Clara Louise Driscoll (Todd) was born to William C. and Jane Driscoll in January of 1871.[42]

    It seems that sometime around the turn of the century, Clara married a man named Howard J. Prosser, son of Charles and Nora Prosser.  It is hard to determine when they were married.  In 1900 she is listed as Clara Driscoll, living in the house of her parents, but she is also listed as married, which would seem to indicate that she was married before 1900.  however, according to the NY Vital Records Index a Clara L. Driscoll was married on June 30, 1903; there were no other marriages of a Clara Driscoll in prior years and there seem to be no other Clara Driscolls in Oswego during this period.

    Whenever they were married, Howard died in 1907 at the age of 32 after a long illness.  Clara appears on the 1910 census living as a widow in the house of her in-laws, Charles and Nora Prosser.  It also indicates that Clara had given birth to one child, who was no longer living.  Also living in the house are a number of boarders, including a young man named Jesse Todd.  Jesse Sanford Todd was a painter from nearby Scriba Town who worked for the Ames Iron Works.  On the evening of July 25, 1912 Clara and Jesse were married at St. Paul's church in a small family ceremony.   Belle was Clara's attendant.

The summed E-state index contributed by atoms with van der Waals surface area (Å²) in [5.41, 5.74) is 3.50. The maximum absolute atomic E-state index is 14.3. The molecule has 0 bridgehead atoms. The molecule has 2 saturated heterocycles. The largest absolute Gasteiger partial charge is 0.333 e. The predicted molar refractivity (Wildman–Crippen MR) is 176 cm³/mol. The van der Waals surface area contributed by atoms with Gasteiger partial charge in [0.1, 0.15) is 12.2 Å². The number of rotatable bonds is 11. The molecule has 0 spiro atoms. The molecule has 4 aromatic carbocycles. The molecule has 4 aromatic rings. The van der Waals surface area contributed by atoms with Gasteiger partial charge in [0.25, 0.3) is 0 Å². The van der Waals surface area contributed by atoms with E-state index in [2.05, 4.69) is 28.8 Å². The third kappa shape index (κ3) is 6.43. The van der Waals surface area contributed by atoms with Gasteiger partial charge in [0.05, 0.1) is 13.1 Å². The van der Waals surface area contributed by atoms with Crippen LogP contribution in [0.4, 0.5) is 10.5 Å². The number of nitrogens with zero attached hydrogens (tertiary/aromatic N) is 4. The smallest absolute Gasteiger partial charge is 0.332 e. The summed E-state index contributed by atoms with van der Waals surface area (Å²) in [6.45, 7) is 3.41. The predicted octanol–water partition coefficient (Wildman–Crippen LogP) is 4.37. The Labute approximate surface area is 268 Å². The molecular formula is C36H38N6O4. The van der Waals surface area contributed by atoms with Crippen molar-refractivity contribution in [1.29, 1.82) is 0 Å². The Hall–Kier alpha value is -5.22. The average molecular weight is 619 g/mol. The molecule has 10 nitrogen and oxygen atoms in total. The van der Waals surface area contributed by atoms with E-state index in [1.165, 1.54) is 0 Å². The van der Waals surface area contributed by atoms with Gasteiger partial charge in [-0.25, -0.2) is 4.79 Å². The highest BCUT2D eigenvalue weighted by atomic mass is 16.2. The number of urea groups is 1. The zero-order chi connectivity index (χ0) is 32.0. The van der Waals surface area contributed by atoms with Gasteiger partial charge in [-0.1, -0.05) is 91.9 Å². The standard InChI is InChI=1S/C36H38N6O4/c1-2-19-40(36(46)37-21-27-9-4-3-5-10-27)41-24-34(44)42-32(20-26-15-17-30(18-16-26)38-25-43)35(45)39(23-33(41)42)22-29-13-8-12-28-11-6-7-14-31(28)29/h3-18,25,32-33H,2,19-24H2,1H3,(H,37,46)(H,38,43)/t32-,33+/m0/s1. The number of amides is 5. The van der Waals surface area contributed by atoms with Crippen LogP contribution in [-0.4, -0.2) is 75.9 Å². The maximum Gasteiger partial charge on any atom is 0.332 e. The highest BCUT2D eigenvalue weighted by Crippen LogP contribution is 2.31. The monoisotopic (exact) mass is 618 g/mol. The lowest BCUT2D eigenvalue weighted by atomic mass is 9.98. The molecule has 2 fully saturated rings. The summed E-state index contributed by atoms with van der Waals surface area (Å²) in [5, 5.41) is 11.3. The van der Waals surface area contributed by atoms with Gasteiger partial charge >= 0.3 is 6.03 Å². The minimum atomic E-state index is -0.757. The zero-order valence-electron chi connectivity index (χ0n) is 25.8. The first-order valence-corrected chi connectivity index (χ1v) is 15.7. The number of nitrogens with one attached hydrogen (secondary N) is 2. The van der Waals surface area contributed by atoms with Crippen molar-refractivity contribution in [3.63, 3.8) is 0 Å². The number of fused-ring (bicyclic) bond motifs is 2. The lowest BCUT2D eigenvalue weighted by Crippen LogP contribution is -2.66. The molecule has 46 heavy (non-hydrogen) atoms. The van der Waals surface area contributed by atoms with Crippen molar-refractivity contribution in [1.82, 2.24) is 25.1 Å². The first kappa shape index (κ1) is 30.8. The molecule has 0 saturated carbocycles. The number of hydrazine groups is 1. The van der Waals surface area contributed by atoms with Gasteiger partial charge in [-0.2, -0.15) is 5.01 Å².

They lived together at 81 E. 6th St. in Oswego City for many years.

After a lengthy illness, Clara died at home on November 11, 1951.  Although Clara was a member and communicant of St. Paul’s Catholic Church, Jesse was a Methodist, so she is buried beside him at the Protestant Riverside Cemetery in Oswego.



Jesse Sanford Todd was born to William and Mary Todd on September 11, 1878.  William was a farmer in Scriba Town and came to New York from Canada in 1866.  Mary was born in New York State.  Jesse had one brother, Raymond, who was born on November 24, 1882.